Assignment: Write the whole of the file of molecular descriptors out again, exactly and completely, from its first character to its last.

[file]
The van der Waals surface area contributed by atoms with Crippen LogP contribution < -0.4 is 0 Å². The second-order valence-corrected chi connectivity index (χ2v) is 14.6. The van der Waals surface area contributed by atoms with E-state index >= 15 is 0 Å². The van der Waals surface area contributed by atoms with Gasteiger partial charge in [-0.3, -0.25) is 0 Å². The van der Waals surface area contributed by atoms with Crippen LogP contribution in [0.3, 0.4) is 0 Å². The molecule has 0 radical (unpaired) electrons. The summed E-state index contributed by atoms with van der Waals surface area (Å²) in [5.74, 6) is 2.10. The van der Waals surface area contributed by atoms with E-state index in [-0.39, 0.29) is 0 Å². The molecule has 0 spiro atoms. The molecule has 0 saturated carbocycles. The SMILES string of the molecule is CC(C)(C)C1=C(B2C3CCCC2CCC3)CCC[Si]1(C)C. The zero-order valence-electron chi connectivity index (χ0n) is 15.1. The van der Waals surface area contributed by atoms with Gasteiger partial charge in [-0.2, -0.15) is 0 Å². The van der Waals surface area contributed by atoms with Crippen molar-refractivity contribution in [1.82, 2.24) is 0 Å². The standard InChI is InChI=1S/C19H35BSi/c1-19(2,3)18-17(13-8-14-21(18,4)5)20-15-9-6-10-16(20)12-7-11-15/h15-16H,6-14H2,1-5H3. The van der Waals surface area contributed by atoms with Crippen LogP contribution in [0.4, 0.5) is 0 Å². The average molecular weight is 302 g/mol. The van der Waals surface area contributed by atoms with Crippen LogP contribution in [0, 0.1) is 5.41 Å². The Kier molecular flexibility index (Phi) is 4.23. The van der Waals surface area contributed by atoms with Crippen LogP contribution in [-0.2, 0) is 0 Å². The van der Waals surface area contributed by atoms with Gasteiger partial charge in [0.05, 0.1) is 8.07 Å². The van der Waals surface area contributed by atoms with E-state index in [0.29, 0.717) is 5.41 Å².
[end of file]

The van der Waals surface area contributed by atoms with Crippen LogP contribution < -0.4 is 0 Å². The second-order valence-corrected chi connectivity index (χ2v) is 14.6. The van der Waals surface area contributed by atoms with E-state index >= 15 is 0 Å². The van der Waals surface area contributed by atoms with Gasteiger partial charge in [-0.3, -0.25) is 0 Å². The van der Waals surface area contributed by atoms with Crippen LogP contribution in [0.3, 0.4) is 0 Å². The molecule has 0 radical (unpaired) electrons. The summed E-state index contributed by atoms with van der Waals surface area (Å²) in [5.74, 6) is 2.10. The van der Waals surface area contributed by atoms with E-state index in [-0.39, 0.29) is 0 Å². The molecule has 0 spiro atoms. The molecule has 0 saturated carbocycles. The SMILES string of the molecule is CC(C)(C)C1=C(B2C3CCCC2CCC3)CCC[Si]1(C)C. The zero-order valence-electron chi connectivity index (χ0n) is 15.1. The van der Waals surface area contributed by atoms with Gasteiger partial charge in [-0.2, -0.15) is 0 Å². The van der Waals surface area contributed by atoms with Crippen molar-refractivity contribution in [1.82, 2.24) is 0 Å². The standard InChI is InChI=1S/C19H35BSi/c1-19(2,3)18-17(13-8-14-21(18,4)5)20-15-9-6-10-16(20)12-7-11-15/h15-16H,6-14H2,1-5H3. The van der Waals surface area contributed by atoms with Crippen LogP contribution in [0.4, 0.5) is 0 Å². The average molecular weight is 302 g/mol. The van der Waals surface area contributed by atoms with Crippen LogP contribution in [0, 0.1) is 5.41 Å². The Kier molecular flexibility index (Phi) is 4.23. The van der Waals surface area contributed by atoms with Crippen LogP contribution in [-0.2, 0) is 0 Å². The van der Waals surface area contributed by atoms with Gasteiger partial charge in [0.05, 0.1) is 8.07 Å². The van der Waals surface area contributed by atoms with E-state index in [0.29, 0.717) is 5.41 Å².